The B.C. Supreme Court has ruled that credit-reporting agency Trans Union can't keep consumer credit transgressions, such as late payments, on its records for more than six years.
Manjit Bains, vice-president of corporate relations for Consumer Protection B.C., said the policy of one of the two key credit agencies operating in B.C. was a violation of provincial law and detrimental to consumers.
"They were including information on consumers' credit reports that should not have been there after six years," Ms. Bains said Monday in an interview.
"Therefore consumers were being impacted negatively in trying to obtain further credit."
She said the court ruling affirms the interpretation of the law advanced by her non-profit regulatory organization.
"The court decision clarifies our interpretation of the law," she said. "This is a very important issue for consumers. We are very pleased with the outcome of the decision the court has made."
Clifton O'Neal, a spokesperson for Trans Union, declined comment on the court ruling.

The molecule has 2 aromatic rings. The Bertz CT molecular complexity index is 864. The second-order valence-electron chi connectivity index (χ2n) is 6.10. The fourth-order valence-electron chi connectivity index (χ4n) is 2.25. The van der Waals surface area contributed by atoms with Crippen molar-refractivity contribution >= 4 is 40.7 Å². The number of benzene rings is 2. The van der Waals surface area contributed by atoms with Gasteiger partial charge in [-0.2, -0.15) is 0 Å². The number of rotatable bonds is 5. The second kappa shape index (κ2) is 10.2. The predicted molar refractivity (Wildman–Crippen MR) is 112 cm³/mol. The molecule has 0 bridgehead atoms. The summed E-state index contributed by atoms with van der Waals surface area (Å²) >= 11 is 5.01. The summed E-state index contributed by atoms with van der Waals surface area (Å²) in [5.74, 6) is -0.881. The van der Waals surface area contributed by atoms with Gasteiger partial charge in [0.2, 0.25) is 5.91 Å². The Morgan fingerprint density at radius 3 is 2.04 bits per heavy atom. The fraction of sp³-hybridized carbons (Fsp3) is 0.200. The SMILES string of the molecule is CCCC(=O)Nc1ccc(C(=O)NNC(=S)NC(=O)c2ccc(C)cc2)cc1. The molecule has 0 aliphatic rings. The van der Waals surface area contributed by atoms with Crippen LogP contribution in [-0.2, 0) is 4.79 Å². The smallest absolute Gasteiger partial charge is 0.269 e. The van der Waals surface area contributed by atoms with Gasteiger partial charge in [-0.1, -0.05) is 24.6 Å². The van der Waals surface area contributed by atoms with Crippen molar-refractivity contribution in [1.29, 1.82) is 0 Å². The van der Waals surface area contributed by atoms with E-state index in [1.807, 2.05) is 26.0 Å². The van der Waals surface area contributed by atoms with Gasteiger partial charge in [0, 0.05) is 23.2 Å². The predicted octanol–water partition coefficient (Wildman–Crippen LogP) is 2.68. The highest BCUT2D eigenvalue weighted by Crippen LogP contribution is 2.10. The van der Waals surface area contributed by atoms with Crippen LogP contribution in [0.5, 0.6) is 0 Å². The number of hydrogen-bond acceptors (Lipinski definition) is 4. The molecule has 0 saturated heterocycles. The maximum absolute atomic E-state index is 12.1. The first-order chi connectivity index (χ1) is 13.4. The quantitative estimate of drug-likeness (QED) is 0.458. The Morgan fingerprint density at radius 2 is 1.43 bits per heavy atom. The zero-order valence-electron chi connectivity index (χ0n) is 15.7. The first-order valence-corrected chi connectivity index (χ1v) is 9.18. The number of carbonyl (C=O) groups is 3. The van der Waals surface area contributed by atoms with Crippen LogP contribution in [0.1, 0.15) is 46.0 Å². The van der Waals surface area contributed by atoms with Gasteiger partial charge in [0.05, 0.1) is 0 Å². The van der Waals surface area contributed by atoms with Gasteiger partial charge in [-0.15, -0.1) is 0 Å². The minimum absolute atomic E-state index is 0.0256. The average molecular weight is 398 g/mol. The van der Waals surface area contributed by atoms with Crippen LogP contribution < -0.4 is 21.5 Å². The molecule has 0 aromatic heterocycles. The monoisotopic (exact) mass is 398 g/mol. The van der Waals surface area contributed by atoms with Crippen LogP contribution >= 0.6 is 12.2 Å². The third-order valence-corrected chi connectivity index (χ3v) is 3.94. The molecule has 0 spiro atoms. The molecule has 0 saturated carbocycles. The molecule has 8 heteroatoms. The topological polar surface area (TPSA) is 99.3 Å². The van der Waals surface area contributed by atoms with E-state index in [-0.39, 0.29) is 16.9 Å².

Based on complaints from consumers, Consumer Protection, an entity that enforces consumer-protection laws in B.C., asked Trans Union to stop the practice.
However, according to the court ruling, Trans Union refused to comply, suggesting inquiries over issues older than six years were "substantiated facts it felt obliged to report."
When Consumer Protection responded with a compliance notice, Trans Union sought a review of the compliance order, leading to the court action.
The B.C. Supreme Court ruled against Trans Union on Jan. 17 and released the decision on Monday.
Justice Keith Bracken ruled that the order against Trans Union was reasonable. "Trans Union was not subjected to any procedural unfairness," he wrote in his ruling.
Ms. Bains said her organization had no plans to look at Equifax, the other major credit agency operating in B.C.
"No. This was a complaint-based file we opened. Our investigation only included Trans Union."
Still, she said Consumer Protection will be monitoring the situation, with particular attention to any complaints from consumers.
She said every year, Consumer Protection gets about 600 calls a year – 2 per cent of the total – about credit-reporting issues.